For the species in this study, nesting is energetically costly and thus is rarely performed in consecutive years. Periodic detectability could also be caused by a semelparous life history, for example, salmons, as well as some marine mammals, lizards and sea birds (Kendall et al. 2009). Skip-nesting behaviour has previously been modelled using first- or higher-order Markovian transitions (Rivalan et al. 2006; Converse et al. 2009; Monk, Berkson & Rivalan 2010). We have instead opted to model all possible return patterns that could result in a given resighting history, and this allows our model to potentially include non-Markovian transitions (e.g. a Poisson distribution for years between nesting returns). Although for simplicity we have restricted our attention to Markovian transition models, future studies could explore other transition models that may be more parsimonious (e.g. a Poisson rate parameter being environmentally driven), particularly when estimating time- or environmentally varying remigration probabilities.

In tag-resighting software such as MARK (White & Burnham 1999), time-varying parameters such as detectability are conventionally approximated in one of two ways: constant for all years or estimated separately for each year. In this study, we use an approximation that includes the constant or annual models as extreme cases and use AIC to select a parsimonious smoothness for time-varying parameters. This spline approximation could be applied generally in other tag-resighting or population dynamics models (Gimenez et al. 2006) and is likely to be parsimonious in many instances with limited data availability.

This model can be improved by future research in several ways. Time-indexed data regarding each nesting return would provide additional information and could allow estimation of time-varying clutch frequencies and/or changes in detection probability within a nesting season (Kendall & Bjorkland 2001). Skip-nesting behaviours may also be modelled as environmentally variable, as has been estimated for green sea turtles Chelonia mydas (Limpus & Nicholls 1988), and possible environmental covariates could be screened and tested. However, time-varying skip-nesting behaviours have not been thoroughly explored in sea turtle or bird mark-resighting models (Rivalan et al. 2005; Monk, Berkson & Rivalan 2010), and will require analytic or simulation testing to explore the possible biases arising from model misspecification.

Implications for sea turtle research and conservation

The KwaZulu-Natal sea turtle populations have tag-resighting data over an extremely long time period relative to other sea turtles and provide an excellent case study for examining conservation impacts of beach protection and fishery bycatch. Nesting beaches for these populations have received increasing protection (R. Nel, A. Punt & G.R. Hughes unpublished data), which has helped restore other leatherback sea turtle populations (Dutton et al. 2005). However, a relative index of abundance derived from nest counts had shown apparent population rebuilding for loggerhead but not leatherback sea turtles.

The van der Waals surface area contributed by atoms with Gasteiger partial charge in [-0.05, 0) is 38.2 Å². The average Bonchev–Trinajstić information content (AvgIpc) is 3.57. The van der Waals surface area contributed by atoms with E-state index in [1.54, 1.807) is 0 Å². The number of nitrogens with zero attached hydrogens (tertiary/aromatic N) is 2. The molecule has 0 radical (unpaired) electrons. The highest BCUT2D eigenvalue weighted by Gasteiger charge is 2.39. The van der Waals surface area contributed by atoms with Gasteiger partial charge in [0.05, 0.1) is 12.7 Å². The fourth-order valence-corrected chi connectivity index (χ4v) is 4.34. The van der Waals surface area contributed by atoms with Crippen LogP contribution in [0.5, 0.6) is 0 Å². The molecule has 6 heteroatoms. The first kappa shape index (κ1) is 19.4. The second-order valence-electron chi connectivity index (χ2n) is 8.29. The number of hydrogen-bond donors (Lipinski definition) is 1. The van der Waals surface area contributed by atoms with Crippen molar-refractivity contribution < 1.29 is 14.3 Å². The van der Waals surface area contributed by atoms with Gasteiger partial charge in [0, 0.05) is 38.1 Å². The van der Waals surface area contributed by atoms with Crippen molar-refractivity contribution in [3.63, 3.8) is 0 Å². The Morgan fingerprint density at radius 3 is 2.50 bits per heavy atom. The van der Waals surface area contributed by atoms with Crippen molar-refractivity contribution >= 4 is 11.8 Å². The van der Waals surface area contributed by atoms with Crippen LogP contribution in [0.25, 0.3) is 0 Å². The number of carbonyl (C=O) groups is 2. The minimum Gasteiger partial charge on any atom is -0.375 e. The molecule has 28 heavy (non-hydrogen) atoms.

We have found no evidence that either loggerhead or leatherback sea turtle survival has declined during the period when longline fishing effort has increased. Although this null result could also be caused by using an imprecise index of longline fishing effort, the observed increase in longline fishing effort over time was robust to changes in the area used to calculate this index. Nevertheless, we cannot discount the hypothesis that small-scale fisher targeting or seasonal turtle behaviours could cause effective fishing effort to diverge from the index we calculated. Additionally, the bycatch rates reported by the South African longline fishery (Petersen et al. 2009) would result in large (>100) annual catches of each species if extrapolated in recent years to all longline effort (Bourjea et al. 2008), and several thousand leatherback and loggerhead individuals are estimated to be taken as bycatch by longline fisheries in the Indian Ocean each year (Lewison, Freeman & Crowder 2004). This difficulty in distinguishing between competing hypotheses is common when using observational data to assess anthropogenic impacts on sea turtles (Bjorndal et al. 2011), although we believe our effort represents the best available science regarding the impact of longline fishing on historical survival rates for these populations.